Would you believe there’s a tropical fruit that grows wild in 26 states across the eastern U.S., including eastern Kansas? It’s called a pawpaw (not to be confused with papaya), the largest edible fruit native to the United States. Pawpaw trees usually grow under the canopy of larger hardwood trees in the rich soil of river-bottom woodlands. Most available pawpaws are foraged from the wild, however, there are a small number of commercial orchards that offer cultivated varieties for sale. Pawpaws look a little like green mangos that weigh about one-half of a pound and grow individually or in clusters like bananas. They have a distinctive flavor, a cross between banana, mango and pineapple. Pawpaws have a very pleasing, floral scent. The flesh is yellow-orange in color with a texture like a baked sweet potato – smooth and custardy. Just like bananas, ripe pawpaws bruise easily. They may be covered with black spots, but they’re perfectly good to eat. Fruit that has already fallen is also good to eat. Pawpaw season is short, from late August through mid-October.         

Typically, pawpaw trees grow 10 to 20 feet tall (about the size of a dogwood), with a cone-shaped form and a trunk diameter of eight to 12 inches. Their dark green leaves are oblong and droopy, giving it a distinctly tropical look. The trees leaf out in late spring and start to turn yellow in mid to late fall. Pawpaw blossoms have an unusual, exotic look, but bees aren’t interested in their nectar. Their fleshy looking burgundy-brown petals have a disagreeable smell. Their fetid odor attracts flies and other insects that eat decaying flesh. These are their primary pollinators. It’s hard to imagine such stinky flowers producing such delicious fruit. Some gardeners even hang rotten meat in their pawpaw trees to attract as many flies as possible.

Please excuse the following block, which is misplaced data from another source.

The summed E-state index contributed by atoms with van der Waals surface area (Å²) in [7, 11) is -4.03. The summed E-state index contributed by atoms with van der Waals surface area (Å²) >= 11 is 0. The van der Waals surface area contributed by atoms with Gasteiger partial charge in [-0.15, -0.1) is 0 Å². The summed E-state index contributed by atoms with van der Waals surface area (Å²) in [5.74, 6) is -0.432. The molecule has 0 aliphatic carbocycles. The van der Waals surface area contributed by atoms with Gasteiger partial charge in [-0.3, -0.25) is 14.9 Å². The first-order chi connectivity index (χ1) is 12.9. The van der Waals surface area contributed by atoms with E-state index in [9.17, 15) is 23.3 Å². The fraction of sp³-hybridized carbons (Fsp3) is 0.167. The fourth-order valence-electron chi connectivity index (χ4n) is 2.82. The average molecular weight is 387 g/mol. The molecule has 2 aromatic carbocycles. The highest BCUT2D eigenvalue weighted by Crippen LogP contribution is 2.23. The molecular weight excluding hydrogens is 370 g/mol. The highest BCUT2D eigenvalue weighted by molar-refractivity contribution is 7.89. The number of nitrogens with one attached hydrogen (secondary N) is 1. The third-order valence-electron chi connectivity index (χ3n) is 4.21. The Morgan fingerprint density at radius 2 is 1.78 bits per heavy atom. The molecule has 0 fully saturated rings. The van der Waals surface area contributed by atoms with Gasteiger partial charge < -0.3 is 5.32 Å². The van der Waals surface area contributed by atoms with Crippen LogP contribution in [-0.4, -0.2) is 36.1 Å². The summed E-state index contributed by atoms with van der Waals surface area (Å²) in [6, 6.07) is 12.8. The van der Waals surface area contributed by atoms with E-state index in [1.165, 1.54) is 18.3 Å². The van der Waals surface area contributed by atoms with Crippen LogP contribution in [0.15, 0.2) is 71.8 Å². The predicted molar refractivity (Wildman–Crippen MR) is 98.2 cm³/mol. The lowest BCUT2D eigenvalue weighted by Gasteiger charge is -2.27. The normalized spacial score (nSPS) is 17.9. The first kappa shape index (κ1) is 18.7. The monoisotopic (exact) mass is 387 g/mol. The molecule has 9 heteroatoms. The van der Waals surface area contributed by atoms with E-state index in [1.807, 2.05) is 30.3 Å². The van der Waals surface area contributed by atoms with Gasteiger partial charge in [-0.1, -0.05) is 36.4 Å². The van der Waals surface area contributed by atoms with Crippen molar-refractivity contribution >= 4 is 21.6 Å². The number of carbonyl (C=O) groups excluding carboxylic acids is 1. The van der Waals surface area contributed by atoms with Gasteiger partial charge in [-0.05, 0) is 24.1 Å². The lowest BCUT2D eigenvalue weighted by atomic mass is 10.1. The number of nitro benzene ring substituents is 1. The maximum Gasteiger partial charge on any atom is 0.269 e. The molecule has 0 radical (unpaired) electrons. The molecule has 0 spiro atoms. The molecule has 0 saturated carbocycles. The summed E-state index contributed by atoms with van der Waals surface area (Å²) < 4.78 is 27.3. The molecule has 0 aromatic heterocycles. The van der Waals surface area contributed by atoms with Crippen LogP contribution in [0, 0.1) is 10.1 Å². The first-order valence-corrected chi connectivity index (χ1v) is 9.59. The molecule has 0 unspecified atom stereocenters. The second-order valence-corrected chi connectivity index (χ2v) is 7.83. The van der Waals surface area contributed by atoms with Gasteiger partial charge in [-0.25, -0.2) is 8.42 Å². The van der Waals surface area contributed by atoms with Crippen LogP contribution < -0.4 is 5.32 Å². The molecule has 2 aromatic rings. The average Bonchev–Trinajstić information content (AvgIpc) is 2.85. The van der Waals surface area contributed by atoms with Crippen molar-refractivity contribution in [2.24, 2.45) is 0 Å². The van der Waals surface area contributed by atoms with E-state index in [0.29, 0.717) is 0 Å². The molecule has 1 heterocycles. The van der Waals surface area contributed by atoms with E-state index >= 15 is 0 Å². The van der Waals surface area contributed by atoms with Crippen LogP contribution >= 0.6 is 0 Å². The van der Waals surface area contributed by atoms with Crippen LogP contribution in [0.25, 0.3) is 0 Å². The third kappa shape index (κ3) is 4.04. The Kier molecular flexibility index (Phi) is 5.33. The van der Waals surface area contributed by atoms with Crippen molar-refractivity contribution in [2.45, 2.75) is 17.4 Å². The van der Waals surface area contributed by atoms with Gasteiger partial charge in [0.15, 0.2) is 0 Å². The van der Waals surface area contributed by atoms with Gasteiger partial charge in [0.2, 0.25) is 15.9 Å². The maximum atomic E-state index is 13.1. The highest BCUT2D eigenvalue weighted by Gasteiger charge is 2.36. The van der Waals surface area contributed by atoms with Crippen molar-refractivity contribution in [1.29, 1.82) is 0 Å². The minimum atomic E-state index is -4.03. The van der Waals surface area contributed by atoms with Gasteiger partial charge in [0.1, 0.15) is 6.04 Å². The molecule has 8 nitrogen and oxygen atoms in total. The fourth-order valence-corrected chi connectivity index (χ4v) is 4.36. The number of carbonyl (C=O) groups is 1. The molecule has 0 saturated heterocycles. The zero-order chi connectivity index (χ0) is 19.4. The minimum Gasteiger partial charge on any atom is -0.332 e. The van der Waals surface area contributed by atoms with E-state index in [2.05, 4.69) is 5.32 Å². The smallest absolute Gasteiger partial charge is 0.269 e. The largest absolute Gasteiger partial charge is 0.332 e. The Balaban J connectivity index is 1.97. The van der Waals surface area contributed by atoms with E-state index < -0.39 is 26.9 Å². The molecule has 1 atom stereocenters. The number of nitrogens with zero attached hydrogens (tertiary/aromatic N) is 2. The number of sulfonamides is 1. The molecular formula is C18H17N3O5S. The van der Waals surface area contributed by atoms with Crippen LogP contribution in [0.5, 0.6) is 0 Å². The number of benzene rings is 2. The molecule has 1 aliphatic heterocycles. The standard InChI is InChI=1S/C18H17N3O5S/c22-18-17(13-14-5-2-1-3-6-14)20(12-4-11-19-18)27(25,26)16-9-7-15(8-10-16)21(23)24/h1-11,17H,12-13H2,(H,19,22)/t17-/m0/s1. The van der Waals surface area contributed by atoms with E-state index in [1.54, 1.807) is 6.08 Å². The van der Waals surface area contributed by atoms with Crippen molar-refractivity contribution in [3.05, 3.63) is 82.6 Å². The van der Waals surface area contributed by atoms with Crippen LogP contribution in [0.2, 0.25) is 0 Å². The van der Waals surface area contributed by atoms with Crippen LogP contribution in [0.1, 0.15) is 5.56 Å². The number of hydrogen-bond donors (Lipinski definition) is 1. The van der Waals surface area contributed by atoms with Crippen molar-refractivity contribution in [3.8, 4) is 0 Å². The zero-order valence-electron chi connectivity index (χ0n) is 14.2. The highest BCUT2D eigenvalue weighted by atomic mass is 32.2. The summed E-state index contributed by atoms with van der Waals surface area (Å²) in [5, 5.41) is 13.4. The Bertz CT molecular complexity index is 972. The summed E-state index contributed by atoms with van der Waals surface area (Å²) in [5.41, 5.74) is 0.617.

The recent farm-to-table movement has sparked a renewed interest in heirloom fruits and vegetables. Historically, pawpaws were an important food crop, highly nutritious and widely abundant. Their brief season and short shelf life make them unsuitable for commercial farming. Because most of us don’t know how to forage for food in the wild, pawpaws have disappeared from our foodscape. Interest in pawpaws is growing, and hunting them each fall may become as popular as hunting morel mushrooms in the spring.    

Growing your own pawpaws is challenging, but rewarding. Growing pawpaws from seed is probably not worth the effort. It can take up to eight years to bear fruit. Don’t order bare root trees either. Their roots are too fragile to transplant. Your best bet is to order potted pawpaw trees online from specialty nurseries or even Wal-Mart or Home Depot. You can have fruit in as few as two or three years. Pawpaws aren’t self-fertile so you’ll need to plant at least two or three different varieties to maximize your chances for successful pollination. Plant trees five to 10 feet apart.      

Pawpaws are best eaten fresh, but don’t eat the skins and seeds. Simply slice the fruit in half and scoop out the pulp with a spoon. You can substitute pawpaws in most recipes that call for bananas.

Savor the tropical flavor of pawpaws grown in your own backyard. 

Rachel and Ivan Minnis are avid gardeners. They live in Leavenworth. For more information, visit The Minnis Rose Garden on Facebook. Contact them at rnlyes@hotmail.com